If you follow me on Facebook or Twitter, you know that I have a new bottle mold that I’ve been playing with. It is a spoon rest/dish shape with a swirl pattern in it. The sample bottle I saw looked great. It never dawned on me to ask for directions on how to use this slump mold. I have a slump mold that is basically the same shape, but without the design. I assumed I could use the same firing schedule with just an increase in the hold time at the highest temperature. This I reasoned would be necessary for the glass to conform to the design.
Never assume anything. On the first try I simply used my existing schedule to see what would happen. Not much really; you couldn’t even see the design. I doubled the hold time on the second try. It left a barely perceptible impression. Third time’s a charm… right? Nope! I let the bottle sit at the process temperature for 1 hour. It left an impression, but you couldn’t really see it from the top. See the pictures below.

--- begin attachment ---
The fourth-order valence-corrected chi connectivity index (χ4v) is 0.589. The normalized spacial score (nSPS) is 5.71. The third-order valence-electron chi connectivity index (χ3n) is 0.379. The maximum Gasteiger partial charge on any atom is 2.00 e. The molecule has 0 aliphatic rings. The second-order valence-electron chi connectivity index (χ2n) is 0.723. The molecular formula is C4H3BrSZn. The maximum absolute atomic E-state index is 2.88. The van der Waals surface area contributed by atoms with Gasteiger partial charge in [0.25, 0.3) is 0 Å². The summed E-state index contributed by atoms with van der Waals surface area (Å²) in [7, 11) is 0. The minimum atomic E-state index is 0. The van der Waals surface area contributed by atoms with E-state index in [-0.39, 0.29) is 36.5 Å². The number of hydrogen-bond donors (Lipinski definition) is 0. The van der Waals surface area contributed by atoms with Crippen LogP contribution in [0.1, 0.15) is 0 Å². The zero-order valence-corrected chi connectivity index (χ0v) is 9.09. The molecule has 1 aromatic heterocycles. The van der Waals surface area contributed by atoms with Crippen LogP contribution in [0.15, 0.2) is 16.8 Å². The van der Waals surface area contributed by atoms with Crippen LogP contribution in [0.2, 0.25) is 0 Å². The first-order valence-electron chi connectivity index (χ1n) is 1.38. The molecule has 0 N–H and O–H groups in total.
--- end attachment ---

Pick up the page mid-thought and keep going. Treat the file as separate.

I finally decided to go to the mold maker’s website and read what they say about it. The first thing they do that I don’t is to put the bottle directly in the mold. I have been flattening the bottles first, and then putting them back in the kiln with the mold to shape them. Somewhere I read, or was told, that molds will last longer if you use them at lower temperatures. I am thinking now that maybe this was bad information. At this moment I have the mold back in the kiln with a bottle using the schedule recommended by the mold manufacturer. Well almost. I made a few minor adjustments for my kiln. We shall see what tomorrow brings.